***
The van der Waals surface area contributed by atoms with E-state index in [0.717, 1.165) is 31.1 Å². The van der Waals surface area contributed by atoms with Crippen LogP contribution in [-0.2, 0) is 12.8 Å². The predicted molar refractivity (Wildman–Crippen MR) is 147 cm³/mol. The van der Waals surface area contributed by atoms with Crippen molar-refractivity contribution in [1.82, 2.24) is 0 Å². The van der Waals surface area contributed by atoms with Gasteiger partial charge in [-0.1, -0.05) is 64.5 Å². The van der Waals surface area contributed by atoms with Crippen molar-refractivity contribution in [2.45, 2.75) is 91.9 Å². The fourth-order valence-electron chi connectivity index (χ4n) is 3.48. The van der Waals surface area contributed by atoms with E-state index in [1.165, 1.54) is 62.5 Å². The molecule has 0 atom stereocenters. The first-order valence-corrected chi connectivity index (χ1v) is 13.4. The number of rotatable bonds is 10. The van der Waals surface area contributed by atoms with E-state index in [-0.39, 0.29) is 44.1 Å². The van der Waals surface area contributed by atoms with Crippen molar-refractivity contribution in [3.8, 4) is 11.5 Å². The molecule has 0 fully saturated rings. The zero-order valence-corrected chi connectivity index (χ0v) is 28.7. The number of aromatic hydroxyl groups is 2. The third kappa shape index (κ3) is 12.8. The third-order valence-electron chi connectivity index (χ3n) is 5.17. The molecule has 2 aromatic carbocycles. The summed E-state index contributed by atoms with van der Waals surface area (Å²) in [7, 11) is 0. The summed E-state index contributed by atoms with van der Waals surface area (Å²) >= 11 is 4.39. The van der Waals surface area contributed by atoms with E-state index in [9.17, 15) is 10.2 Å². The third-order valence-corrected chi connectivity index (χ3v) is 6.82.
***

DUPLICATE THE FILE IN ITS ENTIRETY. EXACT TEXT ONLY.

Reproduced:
The van der Waals surface area contributed by atoms with E-state index in [0.717, 1.165) is 31.1 Å². The van der Waals surface area contributed by atoms with Crippen LogP contribution in [-0.2, 0) is 12.8 Å². The predicted molar refractivity (Wildman–Crippen MR) is 147 cm³/mol. The van der Waals surface area contributed by atoms with Crippen molar-refractivity contribution in [1.82, 2.24) is 0 Å². The van der Waals surface area contributed by atoms with Gasteiger partial charge in [-0.1, -0.05) is 64.5 Å². The van der Waals surface area contributed by atoms with Crippen molar-refractivity contribution in [2.45, 2.75) is 91.9 Å². The fourth-order valence-electron chi connectivity index (χ4n) is 3.48. The van der Waals surface area contributed by atoms with E-state index in [1.165, 1.54) is 62.5 Å². The molecule has 0 atom stereocenters. The first-order valence-corrected chi connectivity index (χ1v) is 13.4. The number of rotatable bonds is 10. The van der Waals surface area contributed by atoms with E-state index in [-0.39, 0.29) is 44.1 Å². The van der Waals surface area contributed by atoms with Crippen molar-refractivity contribution in [3.8, 4) is 11.5 Å². The molecule has 0 fully saturated rings. The zero-order valence-corrected chi connectivity index (χ0v) is 28.7. The number of aromatic hydroxyl groups is 2. The third kappa shape index (κ3) is 12.8. The third-order valence-electron chi connectivity index (χ3n) is 5.17. The molecule has 2 aromatic carbocycles. The summed E-state index contributed by atoms with van der Waals surface area (Å²) in [7, 11) is 0. The summed E-state index contributed by atoms with van der Waals surface area (Å²) >= 11 is 4.39. The van der Waals surface area contributed by atoms with E-state index in [9.17, 15) is 10.2 Å². The third-order valence-corrected chi connectivity index (χ3v) is 6.82.